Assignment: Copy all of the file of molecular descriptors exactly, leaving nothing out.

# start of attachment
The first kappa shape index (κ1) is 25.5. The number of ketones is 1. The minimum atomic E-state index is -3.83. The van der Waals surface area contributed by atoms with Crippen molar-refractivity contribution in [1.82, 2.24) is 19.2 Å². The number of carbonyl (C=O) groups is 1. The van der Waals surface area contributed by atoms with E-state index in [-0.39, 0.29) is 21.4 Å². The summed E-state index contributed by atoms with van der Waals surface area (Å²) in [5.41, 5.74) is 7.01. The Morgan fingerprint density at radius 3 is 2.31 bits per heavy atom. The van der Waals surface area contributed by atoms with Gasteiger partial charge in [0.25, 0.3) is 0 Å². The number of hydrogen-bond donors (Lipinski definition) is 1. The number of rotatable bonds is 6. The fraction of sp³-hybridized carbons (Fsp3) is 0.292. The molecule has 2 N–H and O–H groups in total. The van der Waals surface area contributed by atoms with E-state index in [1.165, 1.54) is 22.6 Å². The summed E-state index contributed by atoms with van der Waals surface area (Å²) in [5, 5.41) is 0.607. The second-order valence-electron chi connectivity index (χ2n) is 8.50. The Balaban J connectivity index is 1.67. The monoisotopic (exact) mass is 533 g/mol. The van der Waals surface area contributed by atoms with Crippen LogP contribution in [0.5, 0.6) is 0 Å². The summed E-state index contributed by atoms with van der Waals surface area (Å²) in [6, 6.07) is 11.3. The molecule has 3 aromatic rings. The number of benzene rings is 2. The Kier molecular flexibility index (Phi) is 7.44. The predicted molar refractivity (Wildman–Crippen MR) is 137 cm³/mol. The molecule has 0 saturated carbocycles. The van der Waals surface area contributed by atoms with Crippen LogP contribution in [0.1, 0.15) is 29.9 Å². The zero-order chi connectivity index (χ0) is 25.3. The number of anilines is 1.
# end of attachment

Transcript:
The first kappa shape index (κ1) is 25.5. The number of ketones is 1. The minimum atomic E-state index is -3.83. The van der Waals surface area contributed by atoms with Crippen molar-refractivity contribution in [1.82, 2.24) is 19.2 Å². The number of carbonyl (C=O) groups is 1. The van der Waals surface area contributed by atoms with E-state index in [-0.39, 0.29) is 21.4 Å². The summed E-state index contributed by atoms with van der Waals surface area (Å²) in [5.41, 5.74) is 7.01. The Morgan fingerprint density at radius 3 is 2.31 bits per heavy atom. The van der Waals surface area contributed by atoms with Gasteiger partial charge in [0.25, 0.3) is 0 Å². The number of hydrogen-bond donors (Lipinski definition) is 1. The number of rotatable bonds is 6. The fraction of sp³-hybridized carbons (Fsp3) is 0.292. The molecule has 2 N–H and O–H groups in total. The van der Waals surface area contributed by atoms with E-state index in [1.165, 1.54) is 22.6 Å². The summed E-state index contributed by atoms with van der Waals surface area (Å²) in [5, 5.41) is 0.607. The second-order valence-electron chi connectivity index (χ2n) is 8.50. The Balaban J connectivity index is 1.67. The monoisotopic (exact) mass is 533 g/mol. The van der Waals surface area contributed by atoms with Crippen LogP contribution in [0.5, 0.6) is 0 Å². The summed E-state index contributed by atoms with van der Waals surface area (Å²) in [6, 6.07) is 11.3. The molecule has 3 aromatic rings. The number of benzene rings is 2. The Kier molecular flexibility index (Phi) is 7.44. The predicted molar refractivity (Wildman–Crippen MR) is 137 cm³/mol. The molecule has 0 saturated carbocycles. The van der Waals surface area contributed by atoms with Crippen LogP contribution in [0.1, 0.15) is 29.9 Å². The zero-order chi connectivity index (χ0) is 25.3. The number of anilines is 1.